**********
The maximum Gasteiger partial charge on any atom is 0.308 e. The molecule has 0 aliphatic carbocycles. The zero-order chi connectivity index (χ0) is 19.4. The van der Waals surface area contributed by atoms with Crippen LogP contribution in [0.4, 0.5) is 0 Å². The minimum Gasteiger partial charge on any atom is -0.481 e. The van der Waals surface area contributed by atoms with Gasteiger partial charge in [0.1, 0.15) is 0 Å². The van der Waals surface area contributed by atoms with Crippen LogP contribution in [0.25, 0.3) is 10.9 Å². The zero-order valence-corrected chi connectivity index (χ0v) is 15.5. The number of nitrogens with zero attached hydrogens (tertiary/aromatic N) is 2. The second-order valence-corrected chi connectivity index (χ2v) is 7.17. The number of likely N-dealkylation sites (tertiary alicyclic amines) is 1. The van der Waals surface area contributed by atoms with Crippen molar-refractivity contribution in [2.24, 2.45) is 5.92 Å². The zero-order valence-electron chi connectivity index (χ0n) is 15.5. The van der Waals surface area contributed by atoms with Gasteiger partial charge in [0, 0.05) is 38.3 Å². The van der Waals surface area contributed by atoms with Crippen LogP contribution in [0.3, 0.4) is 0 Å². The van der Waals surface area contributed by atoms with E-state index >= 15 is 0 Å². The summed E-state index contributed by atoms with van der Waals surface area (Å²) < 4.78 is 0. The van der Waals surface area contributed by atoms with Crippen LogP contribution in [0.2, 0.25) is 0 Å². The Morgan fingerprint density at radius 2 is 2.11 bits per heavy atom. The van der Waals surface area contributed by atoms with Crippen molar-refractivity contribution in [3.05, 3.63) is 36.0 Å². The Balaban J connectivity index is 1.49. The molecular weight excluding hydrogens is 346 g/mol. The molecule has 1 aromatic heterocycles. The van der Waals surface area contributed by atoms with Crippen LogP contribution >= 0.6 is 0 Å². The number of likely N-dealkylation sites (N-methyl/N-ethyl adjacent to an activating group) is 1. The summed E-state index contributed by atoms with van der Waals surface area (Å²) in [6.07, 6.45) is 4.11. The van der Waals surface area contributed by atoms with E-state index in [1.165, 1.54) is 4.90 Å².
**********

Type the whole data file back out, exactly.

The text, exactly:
The maximum Gasteiger partial charge on any atom is 0.308 e. The molecule has 0 aliphatic carbocycles. The zero-order chi connectivity index (χ0) is 19.4. The van der Waals surface area contributed by atoms with Crippen LogP contribution in [0.4, 0.5) is 0 Å². The minimum Gasteiger partial charge on any atom is -0.481 e. The van der Waals surface area contributed by atoms with Gasteiger partial charge in [0.1, 0.15) is 0 Å². The van der Waals surface area contributed by atoms with Crippen LogP contribution in [0.25, 0.3) is 10.9 Å². The zero-order valence-corrected chi connectivity index (χ0v) is 15.5. The number of nitrogens with zero attached hydrogens (tertiary/aromatic N) is 2. The second-order valence-corrected chi connectivity index (χ2v) is 7.17. The number of likely N-dealkylation sites (tertiary alicyclic amines) is 1. The van der Waals surface area contributed by atoms with Crippen molar-refractivity contribution in [2.24, 2.45) is 5.92 Å². The zero-order valence-electron chi connectivity index (χ0n) is 15.5. The van der Waals surface area contributed by atoms with Gasteiger partial charge in [0, 0.05) is 38.3 Å². The van der Waals surface area contributed by atoms with Crippen LogP contribution in [0.3, 0.4) is 0 Å². The van der Waals surface area contributed by atoms with E-state index >= 15 is 0 Å². The summed E-state index contributed by atoms with van der Waals surface area (Å²) < 4.78 is 0. The van der Waals surface area contributed by atoms with Crippen LogP contribution in [0.2, 0.25) is 0 Å². The Morgan fingerprint density at radius 2 is 2.11 bits per heavy atom. The van der Waals surface area contributed by atoms with Crippen molar-refractivity contribution in [3.05, 3.63) is 36.0 Å². The Balaban J connectivity index is 1.49. The molecular weight excluding hydrogens is 346 g/mol. The molecule has 1 aromatic heterocycles. The van der Waals surface area contributed by atoms with Crippen LogP contribution >= 0.6 is 0 Å². The number of likely N-dealkylation sites (N-methyl/N-ethyl adjacent to an activating group) is 1. The summed E-state index contributed by atoms with van der Waals surface area (Å²) in [6.07, 6.45) is 4.11. The van der Waals surface area contributed by atoms with E-state index in [1.165, 1.54) is 4.90 Å².